Planck constant

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A commemoration plaque for Max Planck on his discovery of Planck's constant, in front of Humboldt University, Berlin. English translation: "Max Planck, discoverer of the elementary quantum of action h, taught in this building from 1889 to 1928."

The Planck constant (sometimes called Planck's constant), links the amount of energy a photon carries with the frequency of its electromagnetic wave. It is named after the physicist Max Planck. It is an important quantity in quantum physics.

The Planck constant is defined by the equation:

E = h\nu.

The symbols are defined here.

In SI Units the Planck constant is about 6.62606×10−34 J·s.[1] Scientists have used this quantity to calculate measurements like the Planck length and the Planck time.

Background[change | change source]

Symbols used in this article.
Symbol Meaning
E Energy
h Planck constant
k Boltzmann constant
c speed of light
λ radiation wavelength
ν radiation frequency
T absolute temperature
Illustration taken from Newton's original letter to the Royal Society (1 January 1671 [Julian calendar]). S represents sunlight. The light between the planes BC and DE are in colour. These colours are recombined to form sunlight on the pane GH
Young's double slit experiment

Between 1670 and 1900 scientists discussed the nature of light. Some scientists believed that light consisted of many millions of tiny particles. Other scientists believed that light was a wave.[2]

Light - waves or particles?[change | change source]

In 1678 Christiaan Huygens wrote the book Traité de la lumiere. He believed that light was made up of waves. He said that light could not be made up of particles because light from two beams do not bounce off each other.[3][4] In 1672 Isaac Newton wrote the book Opticks. He believed that light was made up of red, yellow and blue particles which he called corpusles. Newton explained this by his "two prism experiment". The first prism broke light up into different colours. The second prism merged these colours back into white light.[5][6][7]

During the Eighteenth Century Newton's theory was given the most attention.[8] In 1803 Thomas Young described the "double-slit experiment".[4] In this experiment light from two narrow slits interfere with each other. This caused a pattern which showed that light was made up of waves. For the rest of the nineteenth century wave theory of light was given the most attention. In the 1860's James Clerk Maxwell developed equations that described electromagnetic radiation as waves.

The theory of electromagnetic radiation treats light, radio waves, microwaves and many other types of wave as the same thing except that they have different wavelengths. The wavelength of light is between 400 and 600 nm[Note 1], the wavelength of radio waves varies from 10 m to 1500 m and the wavelength of microwaves is about 2 cm. In a vacuum, all electromagnetic waves travel at the speed of light. The frequency of the electromagnetic wave is given by:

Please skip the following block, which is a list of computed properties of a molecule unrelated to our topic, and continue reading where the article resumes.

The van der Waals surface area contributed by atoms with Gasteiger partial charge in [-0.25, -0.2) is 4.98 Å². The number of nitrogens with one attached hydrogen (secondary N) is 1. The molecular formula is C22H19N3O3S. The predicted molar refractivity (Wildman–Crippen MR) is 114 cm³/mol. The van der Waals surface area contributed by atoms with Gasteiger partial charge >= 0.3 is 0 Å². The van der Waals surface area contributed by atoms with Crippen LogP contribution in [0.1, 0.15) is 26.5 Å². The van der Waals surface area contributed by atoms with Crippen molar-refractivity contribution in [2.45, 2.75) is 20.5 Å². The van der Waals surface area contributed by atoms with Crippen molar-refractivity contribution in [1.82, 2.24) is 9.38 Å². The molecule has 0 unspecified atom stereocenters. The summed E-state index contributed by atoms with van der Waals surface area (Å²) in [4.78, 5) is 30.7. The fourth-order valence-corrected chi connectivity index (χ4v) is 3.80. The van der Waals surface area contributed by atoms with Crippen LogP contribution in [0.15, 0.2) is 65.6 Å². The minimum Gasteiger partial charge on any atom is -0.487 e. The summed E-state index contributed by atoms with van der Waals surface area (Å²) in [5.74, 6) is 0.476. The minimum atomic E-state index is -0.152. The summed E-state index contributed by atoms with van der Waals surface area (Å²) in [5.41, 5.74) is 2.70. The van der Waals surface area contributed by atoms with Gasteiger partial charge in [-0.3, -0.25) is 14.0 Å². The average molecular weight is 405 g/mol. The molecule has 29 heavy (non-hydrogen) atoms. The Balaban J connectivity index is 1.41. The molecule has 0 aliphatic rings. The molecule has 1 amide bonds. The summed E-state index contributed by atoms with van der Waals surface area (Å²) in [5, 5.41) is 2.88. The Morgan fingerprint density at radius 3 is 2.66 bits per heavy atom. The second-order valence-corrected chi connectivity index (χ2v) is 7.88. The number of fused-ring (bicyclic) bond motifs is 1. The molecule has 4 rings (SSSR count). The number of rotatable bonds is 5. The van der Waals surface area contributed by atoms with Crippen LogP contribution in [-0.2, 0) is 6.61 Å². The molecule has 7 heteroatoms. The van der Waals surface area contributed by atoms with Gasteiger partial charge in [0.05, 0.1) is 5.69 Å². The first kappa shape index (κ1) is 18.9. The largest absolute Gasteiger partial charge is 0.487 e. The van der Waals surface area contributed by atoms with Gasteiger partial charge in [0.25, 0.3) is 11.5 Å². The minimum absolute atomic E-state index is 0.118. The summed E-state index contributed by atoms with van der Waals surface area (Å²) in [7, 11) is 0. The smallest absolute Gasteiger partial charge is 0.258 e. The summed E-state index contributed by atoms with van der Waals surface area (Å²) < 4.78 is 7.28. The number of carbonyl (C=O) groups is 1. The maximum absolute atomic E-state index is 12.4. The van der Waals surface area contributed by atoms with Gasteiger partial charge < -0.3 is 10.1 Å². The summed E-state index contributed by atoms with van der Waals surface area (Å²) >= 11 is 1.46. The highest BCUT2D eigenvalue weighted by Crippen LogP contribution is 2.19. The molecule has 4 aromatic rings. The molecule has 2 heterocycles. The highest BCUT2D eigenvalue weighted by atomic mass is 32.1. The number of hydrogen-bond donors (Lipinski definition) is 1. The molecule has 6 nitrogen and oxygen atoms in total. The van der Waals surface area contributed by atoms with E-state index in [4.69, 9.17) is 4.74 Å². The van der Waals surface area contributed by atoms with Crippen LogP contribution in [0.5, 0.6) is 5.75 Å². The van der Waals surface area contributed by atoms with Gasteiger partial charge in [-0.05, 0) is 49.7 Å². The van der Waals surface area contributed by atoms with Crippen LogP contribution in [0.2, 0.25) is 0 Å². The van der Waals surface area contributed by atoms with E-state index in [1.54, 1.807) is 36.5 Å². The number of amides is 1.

\nu = \frac{c}{\lambda}.

The symbols are defined here.

Black body radiators[change | change source]

All hot bodies give off radiant heat. Radiant heat is electromagnetic radiation. Normally this radiation is in the infra-red range, but if the body is very hot (1000 °C or more), it is in the visible range. In the late 1800's many scientists studied wavelength of electromagnetic radiation from black-body radiators at different temperatures.

Rayleigh-Jeans Law[change | change source]

Rayleigh-Jeans curve and Planck's curve plotted against photon wavelength.

Lord Rayleigh first published the basics of the Rayleigh-Jeans law in 1900. The theory was based on the Kinetic theory of gasses. Sir James Jeans published a more complete theory in 1905. The law relates the quantity and wavelength of electromagnetic energy given off by a black body radiator at different temperatures. The equation describing this is:[9]

B_\lambda(T) = \frac{2 c k T}{\lambda^4}.

The symbols are defined here.

For long-wavelength radiation the results predicted by this equation corresponded well with practical results obtained in a laboratory. However, for short wavelengths (ultra-violet light) the difference between theory and practice were so large that it earned the nickname "the ultra-violet catastrophe".

Planck's Law[change | change source]

in 1895 Wien published the results of his studies into the radiation from a black body. His formula was:

B_\lambda(T) = \frac{2 h c^2} {\lambda^5} e^{-\frac{hc}{\lambda kT}}.

The symbols are defined here.

This formula worked well for short wavelength electromagnetic radiation, but did not work well with long wavelengths.

In 1900 Max Planck published the results of his studies. He tried to develop an expression for black-body radiation expressed in terms of wavelength by assuming that radiation consisted of small quanta and then to see what happened if the quanta were made infinitely small. (This is a standard mathematical approach). The expression was:[10]